GJ Council cautious on medical marijuana

Medical marijuana supporters demonstrate Monday in front of City Hall while the Grand Junction City Council conducted a workshop session about how to regulate the substance within the city.



Grand Junction City Council members will speak with representatives from other local governments and other stakeholders in the medical marijuana debate before deciding how to regulate the substance in the city.

Council members also have requested information from city staff about Amendment 20 and federal legislation on marijuana before possibly presenting an ordinance at a public hearing at a future council meeting. Colorado voters in 2000 passed Amendment 20, which outlines how much medical marijuana patients can possess and how many plants a person can cultivate.

Council members discussed next steps in regulating medical marijuana during a council workshop attended by more than 70 people Monday afternoon. No public testimony was taken, which is standard protocol at workshop meetings.

Outside City Hall during the meeting, about 20 people carried signs in support of medical marijuana.

Councilman Tom Kenyon said medical marijuana business owners and customers’ input would be “very important” as an ordinance took shape. Other stakeholders invited to speak with the city may include law enforcement, county officials and municipal leaders in nearby towns, Mayor Teresa Coons said.

“The more input we get, the better decision we’ll make,” Kenyon said.

Councilwoman Bonnie Beckstein said she’d prefer the city compile ordinance language before seeking public input. Beckstein said she wanted to make sure the ordinance followed the state constitution before taking in a variety of local views.

“It’s great to hear from the community,” she said. “But it’s important to make sure what we put forth is according to the law.”

Beckstein also said if the council adopts an ordinance, it should jibe with what nearby communities are doing. However, the city should not wait for Fruita, Palisade and Mesa County to approve medical marijuana guidelines before making a move if those areas took a long time to act, Councilman Sam Susuras said.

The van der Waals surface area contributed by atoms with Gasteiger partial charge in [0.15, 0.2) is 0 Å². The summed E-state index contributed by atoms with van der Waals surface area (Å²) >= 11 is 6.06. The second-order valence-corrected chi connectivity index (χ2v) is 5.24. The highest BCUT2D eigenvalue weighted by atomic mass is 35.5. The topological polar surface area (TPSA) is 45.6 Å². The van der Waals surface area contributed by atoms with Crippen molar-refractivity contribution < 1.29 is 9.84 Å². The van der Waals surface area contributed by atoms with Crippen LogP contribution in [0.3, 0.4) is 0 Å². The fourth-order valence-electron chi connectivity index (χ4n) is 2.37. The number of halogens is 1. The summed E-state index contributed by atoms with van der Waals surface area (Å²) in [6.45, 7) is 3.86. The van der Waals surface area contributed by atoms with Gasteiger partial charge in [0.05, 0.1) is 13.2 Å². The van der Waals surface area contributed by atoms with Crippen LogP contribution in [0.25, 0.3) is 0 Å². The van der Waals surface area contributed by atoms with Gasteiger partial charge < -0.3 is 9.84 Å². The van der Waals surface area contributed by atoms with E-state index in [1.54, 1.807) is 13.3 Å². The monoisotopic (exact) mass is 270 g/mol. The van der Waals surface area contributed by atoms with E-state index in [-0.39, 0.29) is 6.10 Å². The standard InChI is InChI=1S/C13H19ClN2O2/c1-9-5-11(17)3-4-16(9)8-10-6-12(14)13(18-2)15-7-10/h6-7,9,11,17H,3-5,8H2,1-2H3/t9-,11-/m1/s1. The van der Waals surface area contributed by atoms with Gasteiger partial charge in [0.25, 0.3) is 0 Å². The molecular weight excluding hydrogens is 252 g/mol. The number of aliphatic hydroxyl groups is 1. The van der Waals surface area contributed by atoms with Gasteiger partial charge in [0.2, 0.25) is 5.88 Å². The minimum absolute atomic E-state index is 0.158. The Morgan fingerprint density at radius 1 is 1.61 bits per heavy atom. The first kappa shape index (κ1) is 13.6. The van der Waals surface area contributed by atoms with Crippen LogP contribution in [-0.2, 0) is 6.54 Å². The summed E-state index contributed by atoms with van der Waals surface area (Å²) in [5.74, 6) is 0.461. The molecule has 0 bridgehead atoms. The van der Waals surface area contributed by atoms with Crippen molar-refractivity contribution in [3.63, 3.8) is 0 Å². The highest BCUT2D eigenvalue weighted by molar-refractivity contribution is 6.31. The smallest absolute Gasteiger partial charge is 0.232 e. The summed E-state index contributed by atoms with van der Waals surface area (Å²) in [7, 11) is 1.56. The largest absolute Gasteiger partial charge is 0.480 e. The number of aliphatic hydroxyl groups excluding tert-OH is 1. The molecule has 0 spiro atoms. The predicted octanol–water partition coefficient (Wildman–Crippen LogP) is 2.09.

“We need to keep that on a short time frame,” he said.

City Attorney John Shaver told council members at the workshop that the city did not have a time line to follow and could present an ordinance at a public hearing at any time. However, state medical marijuana legislation will take full effect for medical marijuana businesses July 1, 2011, and some rules for these establishments will take effect July 1, 2010.

Shaver said Monday he had written an ordinance the council could use, but council members decided to have meetings with multiple stakeholders before settling on language. Shaver said he wrote the draft ordinance based on what he saw as shortfalls in new state legislation. For example, the new legislation does not address municipal zoning for medical marijuana operations, he said.

Dusty Higgins, owner of Nature’s Medicine, said after Monday’s workshop that he hopes to see cooperation as the city formulates an ordinance. He said it sounds like the council wants to learn instead of outright banning medical marijuana in the city.

Higgins said he’s offered tours of his facilities at 2755 North Ave. and 1001 Patterson Road, but so far no city council members have taken him up on the offer. During a pre-council workshop later in the day Monday, Kenyon said he and Susuras would like to visit some medical marijuana shops and asked for Shaver for a list of addresses.


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